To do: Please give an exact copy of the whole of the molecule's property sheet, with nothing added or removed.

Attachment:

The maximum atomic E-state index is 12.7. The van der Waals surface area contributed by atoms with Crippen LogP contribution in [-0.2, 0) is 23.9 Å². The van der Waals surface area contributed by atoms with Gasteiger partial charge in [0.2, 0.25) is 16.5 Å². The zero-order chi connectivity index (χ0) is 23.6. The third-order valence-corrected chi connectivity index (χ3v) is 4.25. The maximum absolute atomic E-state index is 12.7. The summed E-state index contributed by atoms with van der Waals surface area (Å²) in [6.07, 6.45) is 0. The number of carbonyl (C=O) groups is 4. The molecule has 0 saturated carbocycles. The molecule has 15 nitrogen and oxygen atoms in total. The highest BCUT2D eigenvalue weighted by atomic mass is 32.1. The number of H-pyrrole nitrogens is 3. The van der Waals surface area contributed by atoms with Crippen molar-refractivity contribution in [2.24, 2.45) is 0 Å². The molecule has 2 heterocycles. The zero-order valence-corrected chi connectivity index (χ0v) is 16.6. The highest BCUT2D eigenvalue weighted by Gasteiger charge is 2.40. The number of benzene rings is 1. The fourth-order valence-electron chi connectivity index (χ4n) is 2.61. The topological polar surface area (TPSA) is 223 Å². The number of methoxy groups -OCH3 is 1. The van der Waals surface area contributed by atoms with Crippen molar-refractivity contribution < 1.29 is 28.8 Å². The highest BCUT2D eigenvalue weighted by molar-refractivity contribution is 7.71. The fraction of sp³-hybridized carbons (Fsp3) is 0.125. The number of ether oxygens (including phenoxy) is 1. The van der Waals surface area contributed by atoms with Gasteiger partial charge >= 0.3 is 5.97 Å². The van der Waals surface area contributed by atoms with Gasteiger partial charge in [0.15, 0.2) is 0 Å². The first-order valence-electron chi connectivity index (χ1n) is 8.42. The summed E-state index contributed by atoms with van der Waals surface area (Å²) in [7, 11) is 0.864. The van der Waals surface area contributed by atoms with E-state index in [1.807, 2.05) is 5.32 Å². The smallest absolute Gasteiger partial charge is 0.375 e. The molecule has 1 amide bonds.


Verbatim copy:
The maximum atomic E-state index is 12.7. The van der Waals surface area contributed by atoms with Crippen LogP contribution in [-0.2, 0) is 23.9 Å². The van der Waals surface area contributed by atoms with Gasteiger partial charge in [0.2, 0.25) is 16.5 Å². The zero-order chi connectivity index (χ0) is 23.6. The third-order valence-corrected chi connectivity index (χ3v) is 4.25. The maximum absolute atomic E-state index is 12.7. The summed E-state index contributed by atoms with van der Waals surface area (Å²) in [6.07, 6.45) is 0. The number of carbonyl (C=O) groups is 4. The molecule has 0 saturated carbocycles. The molecule has 15 nitrogen and oxygen atoms in total. The highest BCUT2D eigenvalue weighted by atomic mass is 32.1. The number of H-pyrrole nitrogens is 3. The van der Waals surface area contributed by atoms with Crippen molar-refractivity contribution in [2.24, 2.45) is 0 Å². The molecule has 2 heterocycles. The zero-order valence-corrected chi connectivity index (χ0v) is 16.6. The highest BCUT2D eigenvalue weighted by Gasteiger charge is 2.40. The number of benzene rings is 1. The fourth-order valence-electron chi connectivity index (χ4n) is 2.61. The topological polar surface area (TPSA) is 223 Å². The number of methoxy groups -OCH3 is 1. The van der Waals surface area contributed by atoms with Crippen molar-refractivity contribution < 1.29 is 28.8 Å². The highest BCUT2D eigenvalue weighted by molar-refractivity contribution is 7.71. The fraction of sp³-hybridized carbons (Fsp3) is 0.125. The number of ether oxygens (including phenoxy) is 1. The van der Waals surface area contributed by atoms with Gasteiger partial charge >= 0.3 is 5.97 Å². The van der Waals surface area contributed by atoms with Gasteiger partial charge in [0.15, 0.2) is 0 Å². The first-order valence-electron chi connectivity index (χ1n) is 8.42. The summed E-state index contributed by atoms with van der Waals surface area (Å²) in [7, 11) is 0.864. The van der Waals surface area contributed by atoms with E-state index in [1.807, 2.05) is 5.32 Å². The smallest absolute Gasteiger partial charge is 0.375 e. The molecule has 1 amide bonds.